Under 38 C.F.R. 3.951 (b), the VA cannot reduce a rating that has been “continuously rated at or above any evaluation of disability for 20 or more years” unless it is shown that the rating was based on fraud. So, for example, if you are rated at 20% for a right knee disability from January 1994 and the VA proposes to reduce your right knee rating to 0% in March 2017, they can only do so if they find that your initial 20% rating was based on fraud. If they cannot show that, they cannot reduce your 20% rating. This rule protects disabilities that have been increased over the span of 20 years or more as well. For example, the veteran who receives 20% for his right knee disability from January 1994 was increased to 30% in 2006. In March 2017, the VA proposes to reduce his 30% to 0%. Although the rating for the right knee condition changed between the initial grant and the proposed reduction, he is still protected under the 20-year rule.
Stabilized ratings are for conditions that have been continuously rated for 5 years or more at the same disability level. In order for the VA to reduce stabilized ratings, they must show that your condition has exhibited sustained improvement. The threshold of evidence is higher in this circumstance as VA cannot rely on only one C&P examination to implement the reduction of a stabilized rating.
When Does My VA Rating Become Total?
Veterans’ disabilities are rated based on VA’s Schedule of Rating Disabilities. The ratings levels for each type of disability are based on the severity of your symptomatology and the level of social and occupation impairment that you experience as a result. A 100% rating indicates that your disability is completely, or “totally,” disabling. 100% total ratings may be reduced if the VA can show that your condition has shown material improvement. Material improvement means that there has been a significant change in the veteran’s ability to function in daily life.
Temporary Total Ratings
VA allows veterans to be compensated at the 100% rate during a hospitalization in excess of 21 days due to a service-connected condition, and for the period following the hospitalization. The VA calls these “convalescent ratings.”Convalescent ratings can span for up to three months following hospital discharge or release from outpatient treatment. Veterans can apply for convalescent ratings longer than those three months, but VA decides those claims on a case-by-case basis.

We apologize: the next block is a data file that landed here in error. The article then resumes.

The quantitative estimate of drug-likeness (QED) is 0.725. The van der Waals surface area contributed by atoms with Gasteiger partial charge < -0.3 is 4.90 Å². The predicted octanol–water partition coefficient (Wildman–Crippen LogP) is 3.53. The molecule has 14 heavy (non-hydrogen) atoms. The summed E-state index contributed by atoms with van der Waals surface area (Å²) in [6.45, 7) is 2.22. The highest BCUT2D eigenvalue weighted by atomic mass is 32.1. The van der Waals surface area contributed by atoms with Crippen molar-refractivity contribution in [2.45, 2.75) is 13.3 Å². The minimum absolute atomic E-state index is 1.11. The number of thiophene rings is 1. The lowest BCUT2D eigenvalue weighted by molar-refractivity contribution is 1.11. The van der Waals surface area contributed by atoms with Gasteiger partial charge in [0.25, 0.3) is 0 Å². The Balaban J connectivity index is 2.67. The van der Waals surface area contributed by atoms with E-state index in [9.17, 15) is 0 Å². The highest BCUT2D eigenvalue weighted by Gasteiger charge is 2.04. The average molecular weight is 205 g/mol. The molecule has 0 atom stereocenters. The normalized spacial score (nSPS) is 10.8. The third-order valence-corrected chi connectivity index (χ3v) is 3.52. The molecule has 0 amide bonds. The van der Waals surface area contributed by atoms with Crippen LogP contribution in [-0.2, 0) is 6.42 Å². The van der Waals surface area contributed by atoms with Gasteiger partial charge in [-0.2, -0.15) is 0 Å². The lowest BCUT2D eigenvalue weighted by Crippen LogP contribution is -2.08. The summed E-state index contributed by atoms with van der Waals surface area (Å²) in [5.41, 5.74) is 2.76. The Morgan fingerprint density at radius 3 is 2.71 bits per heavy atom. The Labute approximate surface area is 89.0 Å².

Following a temporary total evaluation, VA will rate the Veteran’s condition based on the new level of severity. VA will assess the new level of severity based on medical records from the period of convalescence. However, if VA is unable to adequately assess severity from the records, the veteran will be scheduled for an exam to assign the appropriate rating.
What If I Have TDIU?
For Veterans that have been granted entitlement to Total Disability Based on Individual Unemployability (“TDIU”), the VA can only reduce that rating if “actual employability is established by clear and convincing evidence” (38 C.F.R. 3.3.43(c)). What that means is the VA can only sever your TDIU if you have been found to be employable. For veterans with TDIU, the VA will send out a yearly employment questionnaire to see if a veteran participated in substantially gainful employment during that year. In order for the employment to be substantially gainful, a veteran would have had to be employed for 12 months or more and would have had to earn over the federal poverty threshold.